WOODSTOCK — Regulars to Woodstock may have noticed a new addition to the entertainment and lifestyle of Main Street — a quadricycle capable of carrying up to 12 people.
The vehicle, which features music, will have a mounted television for trivia and sports events, changing how visitors to the downtown will experience Woodstock and its many venues and vendors. Prospective customers can grab a beverage and jump on for a ride, as the bike follows a circuit around downtown.
The bike is owned and operated by local startup Pedal Punk ATL, which was founded by Amy Moore, a Woodstock local with decades of service as an occupational therapist.
Moore traces her idea back to the COVID lockdown, when the school she was working at was one of the first to close its doors.
“I’ve been an occupational therapist for thirty three years, specializing in pediatric therapy and hand and upper extremity therapy,” Moore said. “Then COVID hit and, working for one of the biggest school districts in Georgia, I was at one of the first schools to shut down completely for quarantine. Back when the quarantine was going on I kind of thought, ‘What can I do differently that can have something to do with Woodstock? And I noticed that everybody would gather in the same places in the downtown entertainment district, and I thought ‘there needs to be an alternative place to gather outside.’”
She thought of a way to combine the active slice of life in Woodstock, with a community of bikers and runners that frequent its many trails, and the fun side of its entertainment district.
“You know, people feel more comfortable outside,” Moore said. “What could we do outside to bring the active piece to the fun piece? So that is what I came up with!”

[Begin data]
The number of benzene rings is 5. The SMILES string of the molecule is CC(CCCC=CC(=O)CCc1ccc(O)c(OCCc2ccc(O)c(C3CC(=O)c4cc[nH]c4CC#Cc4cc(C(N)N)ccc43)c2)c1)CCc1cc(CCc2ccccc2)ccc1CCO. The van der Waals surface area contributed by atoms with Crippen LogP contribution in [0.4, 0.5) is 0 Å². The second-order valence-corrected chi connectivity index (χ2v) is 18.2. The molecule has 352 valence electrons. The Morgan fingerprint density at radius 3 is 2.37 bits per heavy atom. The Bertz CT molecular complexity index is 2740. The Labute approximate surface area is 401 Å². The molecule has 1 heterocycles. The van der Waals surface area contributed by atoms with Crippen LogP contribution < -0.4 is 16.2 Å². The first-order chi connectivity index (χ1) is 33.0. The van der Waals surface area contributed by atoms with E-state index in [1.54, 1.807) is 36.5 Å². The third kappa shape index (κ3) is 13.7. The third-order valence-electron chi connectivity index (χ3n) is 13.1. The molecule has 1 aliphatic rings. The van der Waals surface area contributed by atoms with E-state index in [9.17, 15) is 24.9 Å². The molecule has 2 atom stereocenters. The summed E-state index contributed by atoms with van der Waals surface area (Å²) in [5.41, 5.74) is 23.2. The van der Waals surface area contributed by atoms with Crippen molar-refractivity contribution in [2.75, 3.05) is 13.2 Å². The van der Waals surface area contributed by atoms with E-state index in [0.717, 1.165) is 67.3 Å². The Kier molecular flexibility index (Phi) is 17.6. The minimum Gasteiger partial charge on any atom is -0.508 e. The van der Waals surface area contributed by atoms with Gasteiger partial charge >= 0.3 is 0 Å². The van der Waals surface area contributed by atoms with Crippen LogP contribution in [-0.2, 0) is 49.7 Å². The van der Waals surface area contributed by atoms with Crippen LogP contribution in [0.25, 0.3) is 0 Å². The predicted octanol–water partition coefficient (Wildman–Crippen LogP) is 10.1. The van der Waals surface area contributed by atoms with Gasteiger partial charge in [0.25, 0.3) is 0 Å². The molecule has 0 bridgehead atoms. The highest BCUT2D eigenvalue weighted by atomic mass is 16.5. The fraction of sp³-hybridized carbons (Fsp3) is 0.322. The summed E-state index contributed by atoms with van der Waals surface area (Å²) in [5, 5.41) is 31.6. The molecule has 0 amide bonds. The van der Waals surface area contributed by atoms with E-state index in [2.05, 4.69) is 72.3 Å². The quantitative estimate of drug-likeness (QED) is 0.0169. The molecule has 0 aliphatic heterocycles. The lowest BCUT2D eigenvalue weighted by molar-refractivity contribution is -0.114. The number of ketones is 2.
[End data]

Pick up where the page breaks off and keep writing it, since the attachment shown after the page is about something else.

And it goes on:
Given her connection with Woodstock, Moore decided it was a natural place to begin her first business. She credits some of the inspiration for her idea to a small business class she took, which was offered by the UGA Small Business Development Center at Kennesaw State University. Daniel McCoy, a mentor, “worked tirelessly,” Moore said, “to help me find a startup business lender during the pandemic.”
She also found help from the city of Woodstock.
“I’d like to thank Mayor Caldwell and the city council,” Moore said. “I’m looking forward to partnering with some of the local establishments and working on some of the local events here in the city.”
Moore began researching where she could purchase the cart for her business before deciding on a manufacturer from Spain that would ship the cart overseas. This was ultimately a two-year endeavor that Moore considers a “learning process and a journey.”
The bike has a route around downtown Woodstock, with certain stops where patrons may get on or off. Each customer will get a wristband that marks the hour that has been paid for. The bike has two to three stops along its route, including the public parking lot on Wheeler Street and the lot near Reformation Brewery.
Pedal Punk ATL has been offering rides since Dec 10, though the official ribbon cutting won’t be until this spring. The ribbon cutting event with the Cherokee County Chamber of Commerce is scheduled for 10 a.m. March 31 in downtown Woodstock. Refreshments from The Sweet Read will be provided, along with complimentary rides.
Moore credits her career in the public education system with providing a number of skills that she has brought with her as a therapist-turned-businesswoman. These include her people skills, along with problem solving ability and troubleshooting.
“It’s definitely been a journey and totally out of my wheelhouse,” Moore said, adding that she’s “still learning every day.”
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